Some dwellings have direct access to the waterfront with the biggest – that of Crazy John founder John Ilhan – measuring more than 100 square internally and occupying two blocks.

Other roads ranked as amongst Brighton’s best are St Ninians Rd, Moule Ave and Glyndon Ave.

Mr Lopez said the property values have been increasing at a far greater pace than metropolitan Melbourne – with the Golden Mile precinct a clear star performer.

Earlier this year, it was reported two apartments in St Ninians Rd, to be integrated, sold to the Gianarelli family for c$11m-plus.

The suburb’s most expensive home sale took place in 2006, when St Kilda Football Club president Rod Butterss offloaded a gothic inspired mansion at #39 for $11.2m.

5. St Georges Road or Albany Road, Toorak?

The answer as to which is Toorak’s best streets depends on what side of the fence you sit. Or at least what side of Toorak Road.

Marshall White director John Bongiorno says while Albany Road houses some of Toorak’s highest profile residents, the street is not without its fair share of more understated “AAA-quality” contenders.

In particular he said, St Georges, Clendon, Lansell, Irving and Hopetoun roads are considered the precinct’s most revered.

Unlike all of them however, Albany rarely has a home languish on the market – with the most common buyer, it would seem, the neighbours.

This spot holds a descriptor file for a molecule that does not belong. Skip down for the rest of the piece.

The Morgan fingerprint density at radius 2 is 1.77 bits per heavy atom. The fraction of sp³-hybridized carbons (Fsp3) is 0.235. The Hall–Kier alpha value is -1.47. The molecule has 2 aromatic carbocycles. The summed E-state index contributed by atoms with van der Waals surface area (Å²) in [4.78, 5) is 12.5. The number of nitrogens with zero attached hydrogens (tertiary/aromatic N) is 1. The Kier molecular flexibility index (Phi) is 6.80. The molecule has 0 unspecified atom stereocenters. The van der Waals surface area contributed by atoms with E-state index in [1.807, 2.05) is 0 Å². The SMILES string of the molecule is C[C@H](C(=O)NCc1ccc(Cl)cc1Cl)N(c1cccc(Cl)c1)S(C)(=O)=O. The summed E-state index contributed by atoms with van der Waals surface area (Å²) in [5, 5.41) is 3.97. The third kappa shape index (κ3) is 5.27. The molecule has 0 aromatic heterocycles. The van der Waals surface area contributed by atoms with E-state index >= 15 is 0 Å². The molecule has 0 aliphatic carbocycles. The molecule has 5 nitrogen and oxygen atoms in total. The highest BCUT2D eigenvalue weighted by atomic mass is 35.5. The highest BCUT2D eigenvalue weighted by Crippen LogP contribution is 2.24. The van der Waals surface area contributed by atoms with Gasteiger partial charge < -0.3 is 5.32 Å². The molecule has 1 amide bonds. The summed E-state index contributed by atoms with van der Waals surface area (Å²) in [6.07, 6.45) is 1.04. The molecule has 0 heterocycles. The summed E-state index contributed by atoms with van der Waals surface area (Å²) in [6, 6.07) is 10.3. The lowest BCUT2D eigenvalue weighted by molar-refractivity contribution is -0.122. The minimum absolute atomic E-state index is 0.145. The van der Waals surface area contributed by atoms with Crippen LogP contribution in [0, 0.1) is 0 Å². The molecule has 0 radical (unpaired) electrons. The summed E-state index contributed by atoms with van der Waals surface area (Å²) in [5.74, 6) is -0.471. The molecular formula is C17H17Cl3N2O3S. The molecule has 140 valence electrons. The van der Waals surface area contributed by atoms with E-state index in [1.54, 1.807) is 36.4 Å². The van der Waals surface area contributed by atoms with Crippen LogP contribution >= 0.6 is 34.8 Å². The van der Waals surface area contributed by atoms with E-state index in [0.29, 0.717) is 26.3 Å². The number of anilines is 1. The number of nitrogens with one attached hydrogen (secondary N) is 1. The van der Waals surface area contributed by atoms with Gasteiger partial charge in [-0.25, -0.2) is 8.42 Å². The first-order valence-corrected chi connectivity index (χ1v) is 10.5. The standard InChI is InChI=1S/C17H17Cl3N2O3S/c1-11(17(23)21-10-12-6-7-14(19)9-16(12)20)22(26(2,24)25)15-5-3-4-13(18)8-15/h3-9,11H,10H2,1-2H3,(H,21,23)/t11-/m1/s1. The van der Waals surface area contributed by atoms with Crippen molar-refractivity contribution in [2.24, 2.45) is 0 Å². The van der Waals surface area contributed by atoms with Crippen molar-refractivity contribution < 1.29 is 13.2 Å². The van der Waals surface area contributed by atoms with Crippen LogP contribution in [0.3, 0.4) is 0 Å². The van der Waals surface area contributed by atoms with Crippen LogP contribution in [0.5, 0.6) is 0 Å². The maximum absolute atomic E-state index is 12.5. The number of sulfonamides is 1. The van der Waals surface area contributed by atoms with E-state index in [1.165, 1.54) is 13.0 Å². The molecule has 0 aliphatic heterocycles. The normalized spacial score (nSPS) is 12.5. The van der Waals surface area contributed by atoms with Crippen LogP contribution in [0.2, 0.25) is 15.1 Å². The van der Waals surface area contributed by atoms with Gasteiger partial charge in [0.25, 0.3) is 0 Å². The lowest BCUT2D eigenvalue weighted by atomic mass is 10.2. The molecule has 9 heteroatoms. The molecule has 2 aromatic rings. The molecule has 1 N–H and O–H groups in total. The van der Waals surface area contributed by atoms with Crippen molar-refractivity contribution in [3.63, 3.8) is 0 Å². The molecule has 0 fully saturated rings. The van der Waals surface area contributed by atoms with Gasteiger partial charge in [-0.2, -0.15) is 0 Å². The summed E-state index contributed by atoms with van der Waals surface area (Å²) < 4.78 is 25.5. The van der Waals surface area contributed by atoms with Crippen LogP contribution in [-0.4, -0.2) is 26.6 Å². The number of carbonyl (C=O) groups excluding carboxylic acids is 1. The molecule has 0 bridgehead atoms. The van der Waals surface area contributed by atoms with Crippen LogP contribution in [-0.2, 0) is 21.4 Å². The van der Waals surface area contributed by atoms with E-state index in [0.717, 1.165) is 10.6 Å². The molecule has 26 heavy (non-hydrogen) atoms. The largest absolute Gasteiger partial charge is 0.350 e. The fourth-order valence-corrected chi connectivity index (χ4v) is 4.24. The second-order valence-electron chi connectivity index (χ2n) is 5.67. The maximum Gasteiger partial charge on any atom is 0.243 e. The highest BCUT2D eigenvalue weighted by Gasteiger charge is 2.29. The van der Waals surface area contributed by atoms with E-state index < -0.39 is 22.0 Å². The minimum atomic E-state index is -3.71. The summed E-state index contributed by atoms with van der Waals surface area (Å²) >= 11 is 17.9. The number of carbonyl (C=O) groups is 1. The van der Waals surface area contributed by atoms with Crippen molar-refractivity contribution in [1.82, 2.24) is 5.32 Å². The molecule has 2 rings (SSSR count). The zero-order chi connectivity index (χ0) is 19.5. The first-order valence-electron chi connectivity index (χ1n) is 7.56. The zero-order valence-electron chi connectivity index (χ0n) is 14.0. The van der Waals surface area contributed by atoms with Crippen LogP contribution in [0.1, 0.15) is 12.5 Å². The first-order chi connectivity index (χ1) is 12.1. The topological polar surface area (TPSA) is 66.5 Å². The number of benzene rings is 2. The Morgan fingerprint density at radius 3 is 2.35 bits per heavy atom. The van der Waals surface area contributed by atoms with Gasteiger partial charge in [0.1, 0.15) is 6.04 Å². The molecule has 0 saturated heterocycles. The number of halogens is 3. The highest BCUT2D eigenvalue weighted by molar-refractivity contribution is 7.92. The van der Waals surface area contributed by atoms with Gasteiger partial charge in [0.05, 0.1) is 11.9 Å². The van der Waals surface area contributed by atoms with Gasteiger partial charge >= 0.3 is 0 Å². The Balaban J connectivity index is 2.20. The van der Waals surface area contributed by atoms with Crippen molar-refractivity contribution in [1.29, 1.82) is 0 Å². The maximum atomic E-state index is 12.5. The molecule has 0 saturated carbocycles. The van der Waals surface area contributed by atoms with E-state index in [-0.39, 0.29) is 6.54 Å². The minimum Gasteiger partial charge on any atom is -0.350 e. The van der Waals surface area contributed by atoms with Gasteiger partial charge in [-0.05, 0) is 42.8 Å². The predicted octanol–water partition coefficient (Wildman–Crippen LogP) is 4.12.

The most recent sale was Coomaroo, at 63A, which was acquired by developer and neighbour Len Warson for $8.4m last year.

The street’s highest priced sale was in March 2007, when US Businessman Bob Edgell and his wife Fena, a member of the Indonesian royal, sold their seven bedroom mansion at #49 for c$15m.

Mr Edgell built the home in 2004 after paying neighbour, the wealthy Baillieu family, $5m for a 3434 sqm slice of their land adjoining his c2500 square metre parcel.

The 2850 sqm home he built contains five entertaining rooms, a gold-class cinema, pool, tennis court, putting green and croquet lawn.

Good Guys boss Andrew Muir holds the Toorak record after forking out $17.75m for the Orrong Road estate of Steve Vizard.

Mr Muir topped the watermark set when Toll Holdings boss Paul Little, paid c$16 million for Clendon Road’s Coonac.

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Marc Pallisco

A former property analyst and print journalist, Marc is the publisher of